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Sacha

Peace River (Florida) echinoid ID

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Tidgy's Dad

Nice! 

Not sure what they are exactly, but very nice! :)

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Coco

Hi,

 

I have some recent Encope michelini from USA, the lunula (hole at the top) is narrower on mine, and the average size of my sea urchins is 12 cm (4" 7/10) tall (in the same direction as yours). But how is the size of yours ? A coin is a very bad scale : only american people knows its size... !

 

Coco

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DPS Ammonite
1 hour ago, Coco said:

 But how is the size of yours ? A coin is a very bad scale : only american people knows its size... !

 

Coco

We need to encourage our governments to create something useful: coins or bills with mm/cm scales on them. They are durable and you usually have at least one in your pocket. 

 

Imagine a new US quarter set: a representative fossil for each state along with a scale. In Elrathia kingii we trust.

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-AnThOnY-

Dont know, but if you're ever interested in trading echinoids for echinoids I would be interested :P

 

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Sacha
2 hours ago, Coco said:

Hi,

 

I have some recent Encope michelini from USA, the lunula (hole at the top) is narrower on mine, and the average size of my sea urchins is 12 cm (4" 7/10) tall (in the same direction as yours). But how is the size of yours ? A coin is a very bad scale : only american people knows its size... !

 

Coco

 

Mine are 6 cm or about 2.5 inches along the axis of symmetry.

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Rockwood
1 hour ago, DPS Ammonite said:

our government

The one that uses BTUs and foot/ pounds. :wacko:

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Shellseeker

May be the same, I found these 8 years ago in a Construction Aggregate Pit between North Fort Myers and Punta Gordo. Note the flat bottom and rounding edges. Keyhole Arrowhead Sand Dollars, but what is the Scientific name ? Maybe Mike would assist. @MikeR

IMG_3921.jpg.444f5dab8c7766c2bbe299f27beb3803.jpgIMG_3923.thumb.jpg.d46f361e360a9469e7f5fdb67f00e33d.jpg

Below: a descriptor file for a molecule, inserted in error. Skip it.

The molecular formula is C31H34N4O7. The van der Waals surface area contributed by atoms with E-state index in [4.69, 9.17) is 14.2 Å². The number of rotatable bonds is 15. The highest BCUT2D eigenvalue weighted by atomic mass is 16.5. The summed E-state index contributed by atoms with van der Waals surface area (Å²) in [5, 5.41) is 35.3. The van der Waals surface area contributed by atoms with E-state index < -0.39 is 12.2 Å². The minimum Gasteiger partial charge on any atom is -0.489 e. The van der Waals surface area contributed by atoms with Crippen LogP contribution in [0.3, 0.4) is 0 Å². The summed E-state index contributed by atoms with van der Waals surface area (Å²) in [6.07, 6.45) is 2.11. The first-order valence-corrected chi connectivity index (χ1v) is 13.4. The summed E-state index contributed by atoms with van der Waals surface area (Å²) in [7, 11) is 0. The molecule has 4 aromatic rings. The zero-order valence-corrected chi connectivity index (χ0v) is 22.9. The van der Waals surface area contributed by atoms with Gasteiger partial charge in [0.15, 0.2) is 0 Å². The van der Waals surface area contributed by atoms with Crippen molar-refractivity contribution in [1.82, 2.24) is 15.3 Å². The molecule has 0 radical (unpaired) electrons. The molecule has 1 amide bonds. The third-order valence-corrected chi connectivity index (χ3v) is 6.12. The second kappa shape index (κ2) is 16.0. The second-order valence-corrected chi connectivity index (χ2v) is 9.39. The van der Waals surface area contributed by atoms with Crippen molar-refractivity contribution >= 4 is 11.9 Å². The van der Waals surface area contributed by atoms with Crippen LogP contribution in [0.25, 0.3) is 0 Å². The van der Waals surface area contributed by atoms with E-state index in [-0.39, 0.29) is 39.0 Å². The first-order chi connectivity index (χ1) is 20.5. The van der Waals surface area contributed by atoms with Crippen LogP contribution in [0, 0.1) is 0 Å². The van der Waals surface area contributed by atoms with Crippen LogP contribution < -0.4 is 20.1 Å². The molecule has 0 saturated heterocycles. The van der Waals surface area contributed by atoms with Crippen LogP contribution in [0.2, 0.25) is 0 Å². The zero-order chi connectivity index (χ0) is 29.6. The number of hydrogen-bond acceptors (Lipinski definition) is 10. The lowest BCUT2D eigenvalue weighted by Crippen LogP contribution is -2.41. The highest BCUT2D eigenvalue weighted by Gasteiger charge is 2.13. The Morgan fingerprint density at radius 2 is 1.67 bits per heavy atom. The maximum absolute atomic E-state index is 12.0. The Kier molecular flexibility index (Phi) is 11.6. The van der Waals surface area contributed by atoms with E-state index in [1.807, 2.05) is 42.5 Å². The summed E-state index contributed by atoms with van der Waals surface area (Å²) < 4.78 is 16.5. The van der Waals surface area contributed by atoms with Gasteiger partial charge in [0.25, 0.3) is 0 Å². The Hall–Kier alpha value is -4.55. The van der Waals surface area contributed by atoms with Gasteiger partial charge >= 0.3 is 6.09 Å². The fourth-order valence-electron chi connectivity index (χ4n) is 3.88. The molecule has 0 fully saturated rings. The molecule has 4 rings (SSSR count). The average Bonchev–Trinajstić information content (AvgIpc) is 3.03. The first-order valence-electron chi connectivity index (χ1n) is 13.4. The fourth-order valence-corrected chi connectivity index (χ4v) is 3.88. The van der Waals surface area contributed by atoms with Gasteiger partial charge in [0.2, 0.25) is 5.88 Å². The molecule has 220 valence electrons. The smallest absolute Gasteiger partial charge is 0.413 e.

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Coco

Probably Encope tamiamiensis. Mine is from Florida, Miocene.

 

Coco

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Coco

About Sacha's ones, they can be Encope grandis, it would be better than E. michelini... (Sorry, I had not looked in all my drawers !) :blush:

 

My recent ones are 9 cm long and come from Mexico (country, not the city).

 

Coco

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Bronzviking

Here is an example of Encope tamiamiensis from the forum.

 

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Shellseeker
1 hour ago, Coco said:

About Sacha's ones, they can be Encope grandis, it would be better than E. michelini...

 

May be an old reference, but seems to imply the E. grandis comes from Gulf of California,  not Florida

Quote

Original Description (from Mansfield, 1932, p. 48-49):

"In the report by Cooke and Mossom I referred this form to Encope macrophora Ravenel, but I now believe, after more study, that it represents a new subspecies of E. macrophora.

E. macrophora tamiamiensis appears to be an intermediate form between E. macrophora and E. grandis (L. Agassiz). It differs from E. macrophora in having a proportionately wider and thinner test, a concave instead of convex posterior margin, and a much smaller interambulacral lunule. It differs from E. grandis, a Recent species reported by A. Agassiz to occur in the Gulf of California, in having in general a shallower anterior marginal notch and less incised lateral marginal notches. The posterior margin on both forms is very similar in the degree of convexity, indicating a close relationship.

The test of the new subspecies is usually wider than long, rather thin, but not having sharp edges. The region directly in front of the lunule is the thickest part of the test. The lunule is elliptical and is surrounded on its upper surface by a raised border.

Dimensions: Holotype (catalogue No. 371328, U. S. Nat. Mus.), length, 84 millimeters; width, 87 millimeters; height, 11 millimeters; thickness of margins, about 6 millimeters.

Type locality: Station 1/1177, Tamiami Trail, 5 miles east of Carnestown and about 7 miles northeast of Everglades, Collier County.

Occurrence: Pliocene. Type locality (abundant), station 1/1180 (abundant), station 1/1178 (rare?). Small specimens that have been referred to Encope macrophora, from the Pliocene Caloosahatchee marl at Alligator Creek, Monroe County, Fla., appear to be more closely related to the new subspecies than to E. macrophora."

 

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Sacha

Encope L. Agassiz is quite similar, but the notches seem deeper and broader. I'm not familiar enough with echinoids to know what the variability is within species. It's also not listed in my publications for echinoids of the Eastern US, but I don't know if that's definitive.

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MikeR